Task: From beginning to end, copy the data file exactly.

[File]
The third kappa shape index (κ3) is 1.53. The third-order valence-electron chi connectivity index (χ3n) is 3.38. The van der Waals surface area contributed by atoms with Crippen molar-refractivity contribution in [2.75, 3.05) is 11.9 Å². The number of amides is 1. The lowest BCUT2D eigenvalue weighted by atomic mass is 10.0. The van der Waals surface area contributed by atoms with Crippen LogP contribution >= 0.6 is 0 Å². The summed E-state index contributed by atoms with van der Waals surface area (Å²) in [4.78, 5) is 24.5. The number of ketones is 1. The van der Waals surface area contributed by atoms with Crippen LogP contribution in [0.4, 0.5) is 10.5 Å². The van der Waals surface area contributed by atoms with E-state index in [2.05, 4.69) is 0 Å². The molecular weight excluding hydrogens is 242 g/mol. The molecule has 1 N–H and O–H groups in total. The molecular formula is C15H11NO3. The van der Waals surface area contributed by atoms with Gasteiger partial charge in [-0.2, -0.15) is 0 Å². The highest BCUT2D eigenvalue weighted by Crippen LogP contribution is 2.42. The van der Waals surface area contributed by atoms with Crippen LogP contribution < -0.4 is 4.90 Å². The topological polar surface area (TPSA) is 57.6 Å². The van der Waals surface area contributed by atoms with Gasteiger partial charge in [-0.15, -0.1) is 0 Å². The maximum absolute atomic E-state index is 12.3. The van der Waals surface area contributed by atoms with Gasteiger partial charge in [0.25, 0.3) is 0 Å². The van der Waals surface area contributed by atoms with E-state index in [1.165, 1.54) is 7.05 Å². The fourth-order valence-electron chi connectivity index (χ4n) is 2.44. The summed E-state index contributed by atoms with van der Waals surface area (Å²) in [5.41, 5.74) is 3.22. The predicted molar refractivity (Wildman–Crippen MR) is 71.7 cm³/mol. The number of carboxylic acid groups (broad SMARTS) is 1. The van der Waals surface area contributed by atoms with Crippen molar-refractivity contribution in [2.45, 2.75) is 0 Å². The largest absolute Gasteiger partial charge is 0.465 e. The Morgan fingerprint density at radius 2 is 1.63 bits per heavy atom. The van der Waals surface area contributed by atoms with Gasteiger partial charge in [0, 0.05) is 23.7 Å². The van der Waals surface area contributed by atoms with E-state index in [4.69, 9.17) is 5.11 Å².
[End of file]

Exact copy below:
The third kappa shape index (κ3) is 1.53. The third-order valence-electron chi connectivity index (χ3n) is 3.38. The van der Waals surface area contributed by atoms with Crippen molar-refractivity contribution in [2.75, 3.05) is 11.9 Å². The number of amides is 1. The lowest BCUT2D eigenvalue weighted by atomic mass is 10.0. The van der Waals surface area contributed by atoms with Crippen LogP contribution >= 0.6 is 0 Å². The summed E-state index contributed by atoms with van der Waals surface area (Å²) in [4.78, 5) is 24.5. The number of ketones is 1. The van der Waals surface area contributed by atoms with Crippen LogP contribution in [0.4, 0.5) is 10.5 Å². The van der Waals surface area contributed by atoms with E-state index in [2.05, 4.69) is 0 Å². The molecular weight excluding hydrogens is 242 g/mol. The molecule has 1 N–H and O–H groups in total. The molecular formula is C15H11NO3. The van der Waals surface area contributed by atoms with Gasteiger partial charge in [-0.2, -0.15) is 0 Å². The highest BCUT2D eigenvalue weighted by Crippen LogP contribution is 2.42. The van der Waals surface area contributed by atoms with Crippen LogP contribution < -0.4 is 4.90 Å². The topological polar surface area (TPSA) is 57.6 Å². The van der Waals surface area contributed by atoms with Gasteiger partial charge in [-0.15, -0.1) is 0 Å². The maximum absolute atomic E-state index is 12.3. The van der Waals surface area contributed by atoms with Gasteiger partial charge in [0.25, 0.3) is 0 Å². The van der Waals surface area contributed by atoms with E-state index in [1.165, 1.54) is 7.05 Å². The fourth-order valence-electron chi connectivity index (χ4n) is 2.44. The summed E-state index contributed by atoms with van der Waals surface area (Å²) in [5.41, 5.74) is 3.22. The predicted molar refractivity (Wildman–Crippen MR) is 71.7 cm³/mol. The number of carboxylic acid groups (broad SMARTS) is 1. The van der Waals surface area contributed by atoms with Crippen molar-refractivity contribution in [2.45, 2.75) is 0 Å². The largest absolute Gasteiger partial charge is 0.465 e. The Morgan fingerprint density at radius 2 is 1.63 bits per heavy atom. The van der Waals surface area contributed by atoms with Gasteiger partial charge in [0, 0.05) is 23.7 Å². The van der Waals surface area contributed by atoms with E-state index in [4.69, 9.17) is 5.11 Å².